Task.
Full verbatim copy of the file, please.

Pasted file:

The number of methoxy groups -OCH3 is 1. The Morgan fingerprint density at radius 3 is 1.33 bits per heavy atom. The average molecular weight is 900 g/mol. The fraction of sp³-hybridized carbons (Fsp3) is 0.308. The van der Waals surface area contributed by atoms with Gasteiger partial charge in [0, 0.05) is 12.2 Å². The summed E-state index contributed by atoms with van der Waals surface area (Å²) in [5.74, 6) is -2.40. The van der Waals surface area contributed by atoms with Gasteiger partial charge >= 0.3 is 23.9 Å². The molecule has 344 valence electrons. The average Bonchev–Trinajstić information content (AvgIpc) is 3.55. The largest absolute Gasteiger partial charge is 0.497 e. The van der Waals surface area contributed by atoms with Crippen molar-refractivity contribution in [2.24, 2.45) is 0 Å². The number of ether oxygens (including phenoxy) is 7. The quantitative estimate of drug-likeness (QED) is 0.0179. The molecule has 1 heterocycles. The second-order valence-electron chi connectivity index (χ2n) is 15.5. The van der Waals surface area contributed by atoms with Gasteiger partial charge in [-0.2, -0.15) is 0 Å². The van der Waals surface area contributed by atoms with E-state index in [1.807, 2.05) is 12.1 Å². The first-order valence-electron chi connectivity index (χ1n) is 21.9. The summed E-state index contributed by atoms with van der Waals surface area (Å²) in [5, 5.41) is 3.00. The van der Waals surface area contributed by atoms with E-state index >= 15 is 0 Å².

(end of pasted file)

The number of methoxy groups -OCH3 is 1. The Morgan fingerprint density at radius 3 is 1.33 bits per heavy atom. The average molecular weight is 900 g/mol. The fraction of sp³-hybridized carbons (Fsp3) is 0.308. The van der Waals surface area contributed by atoms with Gasteiger partial charge in [0, 0.05) is 12.2 Å². The summed E-state index contributed by atoms with van der Waals surface area (Å²) in [5.74, 6) is -2.40. The van der Waals surface area contributed by atoms with Gasteiger partial charge >= 0.3 is 23.9 Å². The molecule has 344 valence electrons. The average Bonchev–Trinajstić information content (AvgIpc) is 3.55. The largest absolute Gasteiger partial charge is 0.497 e. The van der Waals surface area contributed by atoms with Crippen molar-refractivity contribution in [2.24, 2.45) is 0 Å². The number of ether oxygens (including phenoxy) is 7. The quantitative estimate of drug-likeness (QED) is 0.0179. The molecule has 1 heterocycles. The second-order valence-electron chi connectivity index (χ2n) is 15.5. The van der Waals surface area contributed by atoms with Gasteiger partial charge in [-0.2, -0.15) is 0 Å². The van der Waals surface area contributed by atoms with E-state index in [1.807, 2.05) is 12.1 Å². The first-order valence-electron chi connectivity index (χ1n) is 21.9. The summed E-state index contributed by atoms with van der Waals surface area (Å²) in [5, 5.41) is 3.00. The van der Waals surface area contributed by atoms with E-state index >= 15 is 0 Å².